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Dental Crowns

Dental Crowns

Dental Crowns

Dental crowns are caps placed on top of damaged teeth. Crowns are used to protect, cover and restore the shape of your teeth when fillings don’t solve the problem. Dental crowns can be made out of metals, porcelain, resin and ceramics. They typically don’t require special care over time other than regular good oral hygiene.
Procedure Details Risks / Benefits Recovery and Outlook Additional Details.

OVERVIEW

The damaged or decayed tooth is reshaped and a dental crown is placed on top of the tooth.
A dental crown can be made of many different materials and placed on top of your damaged tooth.

What are dental crowns?

Over time, your teeth can get damaged. This can happen for a variety of reasons, like tooth decay, injuries or just use over time. Your teeth can lose their shape or size. Dental crowns are tooth-shaped “caps” that can be placed over your tooth. Think of it like a snug hat for your tooth. The crown restores the tooth’s shape, size, strength and appearance.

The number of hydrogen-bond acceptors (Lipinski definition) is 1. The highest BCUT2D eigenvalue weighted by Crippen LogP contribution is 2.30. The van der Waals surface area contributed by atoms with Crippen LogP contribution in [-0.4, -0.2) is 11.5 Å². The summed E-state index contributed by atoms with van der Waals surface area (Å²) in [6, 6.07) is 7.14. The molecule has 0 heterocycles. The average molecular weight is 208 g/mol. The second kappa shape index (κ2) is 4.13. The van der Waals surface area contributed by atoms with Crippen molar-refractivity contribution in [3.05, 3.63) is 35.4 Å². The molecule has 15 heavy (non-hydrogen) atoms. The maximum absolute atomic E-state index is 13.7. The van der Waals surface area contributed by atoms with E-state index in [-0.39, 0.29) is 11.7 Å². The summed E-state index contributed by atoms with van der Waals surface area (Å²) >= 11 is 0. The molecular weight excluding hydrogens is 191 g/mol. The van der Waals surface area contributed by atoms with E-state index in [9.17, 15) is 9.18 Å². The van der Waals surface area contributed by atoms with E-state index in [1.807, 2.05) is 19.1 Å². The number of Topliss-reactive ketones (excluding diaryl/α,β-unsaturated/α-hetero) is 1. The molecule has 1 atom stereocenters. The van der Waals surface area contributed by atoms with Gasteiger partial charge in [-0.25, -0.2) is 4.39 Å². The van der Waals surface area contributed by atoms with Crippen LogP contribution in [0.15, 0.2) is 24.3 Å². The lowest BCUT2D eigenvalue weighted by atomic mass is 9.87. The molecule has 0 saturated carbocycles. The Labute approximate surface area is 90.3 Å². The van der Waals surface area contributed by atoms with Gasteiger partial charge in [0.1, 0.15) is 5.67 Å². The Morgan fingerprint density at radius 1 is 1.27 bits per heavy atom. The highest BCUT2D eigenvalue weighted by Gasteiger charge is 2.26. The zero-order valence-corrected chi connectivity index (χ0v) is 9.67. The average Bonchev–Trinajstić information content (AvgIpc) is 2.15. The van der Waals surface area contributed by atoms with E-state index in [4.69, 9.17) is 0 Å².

The dental crown is cemented into place on your tooth and it covers the visible portion of the tooth.

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Why would I need a dental crown?

You may need a dental crown for several reasons, including:

Protecting a weak tooth (possibly from decay) from breaking or to keep the weak tooth together if parts of it are cracked.
Restoring a broken tooth or a severely worn down tooth.
Covering and supporting a tooth with a large filling and not much tooth remaining.
Holding a dental bridge in place.
Covering misshapen or severely discolored teeth.
Covering a dental implant.
Covering a tooth that’s been treated with a root canal.
What are onlays and 3/4 crowns?

There are many types of crowns that can be used on your teeth. Onlays and 3/4 crowns are types of dental crowns that don’t cover as much of your underlying tooth as traditional dental crowns. A traditional crown will cover your entire tooth. Onlays and 3/4 crowns may be appropriate when you still have a solid tooth structure. It’s considered a more conservative approach compared to full coverage of your crown. In this procedure, your dentist removes the affected area and performs a reshaping of the tooth to receive the crown.

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